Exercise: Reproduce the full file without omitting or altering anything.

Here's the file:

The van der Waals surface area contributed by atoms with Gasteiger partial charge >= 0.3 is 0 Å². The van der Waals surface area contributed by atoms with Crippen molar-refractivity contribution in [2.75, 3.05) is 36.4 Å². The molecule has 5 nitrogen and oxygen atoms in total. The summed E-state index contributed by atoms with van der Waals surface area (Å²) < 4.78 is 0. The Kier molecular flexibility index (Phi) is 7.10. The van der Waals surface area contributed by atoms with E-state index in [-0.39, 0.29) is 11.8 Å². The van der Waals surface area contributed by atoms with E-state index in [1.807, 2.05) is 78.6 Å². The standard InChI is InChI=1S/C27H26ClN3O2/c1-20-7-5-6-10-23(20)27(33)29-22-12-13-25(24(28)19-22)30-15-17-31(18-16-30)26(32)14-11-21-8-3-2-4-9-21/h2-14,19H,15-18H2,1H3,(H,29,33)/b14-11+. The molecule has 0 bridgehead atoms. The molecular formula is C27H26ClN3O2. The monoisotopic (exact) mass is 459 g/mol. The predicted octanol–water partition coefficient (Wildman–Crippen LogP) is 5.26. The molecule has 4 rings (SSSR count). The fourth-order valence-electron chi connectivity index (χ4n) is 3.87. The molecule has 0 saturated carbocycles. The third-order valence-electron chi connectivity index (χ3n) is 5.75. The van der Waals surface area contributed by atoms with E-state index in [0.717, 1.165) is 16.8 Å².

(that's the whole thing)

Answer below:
The van der Waals surface area contributed by atoms with Gasteiger partial charge >= 0.3 is 0 Å². The van der Waals surface area contributed by atoms with Crippen molar-refractivity contribution in [2.75, 3.05) is 36.4 Å². The molecule has 5 nitrogen and oxygen atoms in total. The summed E-state index contributed by atoms with van der Waals surface area (Å²) < 4.78 is 0. The Kier molecular flexibility index (Phi) is 7.10. The van der Waals surface area contributed by atoms with E-state index in [-0.39, 0.29) is 11.8 Å². The van der Waals surface area contributed by atoms with E-state index in [1.807, 2.05) is 78.6 Å². The standard InChI is InChI=1S/C27H26ClN3O2/c1-20-7-5-6-10-23(20)27(33)29-22-12-13-25(24(28)19-22)30-15-17-31(18-16-30)26(32)14-11-21-8-3-2-4-9-21/h2-14,19H,15-18H2,1H3,(H,29,33)/b14-11+. The molecule has 0 bridgehead atoms. The molecular formula is C27H26ClN3O2. The monoisotopic (exact) mass is 459 g/mol. The predicted octanol–water partition coefficient (Wildman–Crippen LogP) is 5.26. The molecule has 4 rings (SSSR count). The fourth-order valence-electron chi connectivity index (χ4n) is 3.87. The molecule has 0 saturated carbocycles. The third-order valence-electron chi connectivity index (χ3n) is 5.75. The van der Waals surface area contributed by atoms with E-state index in [0.717, 1.165) is 16.8 Å².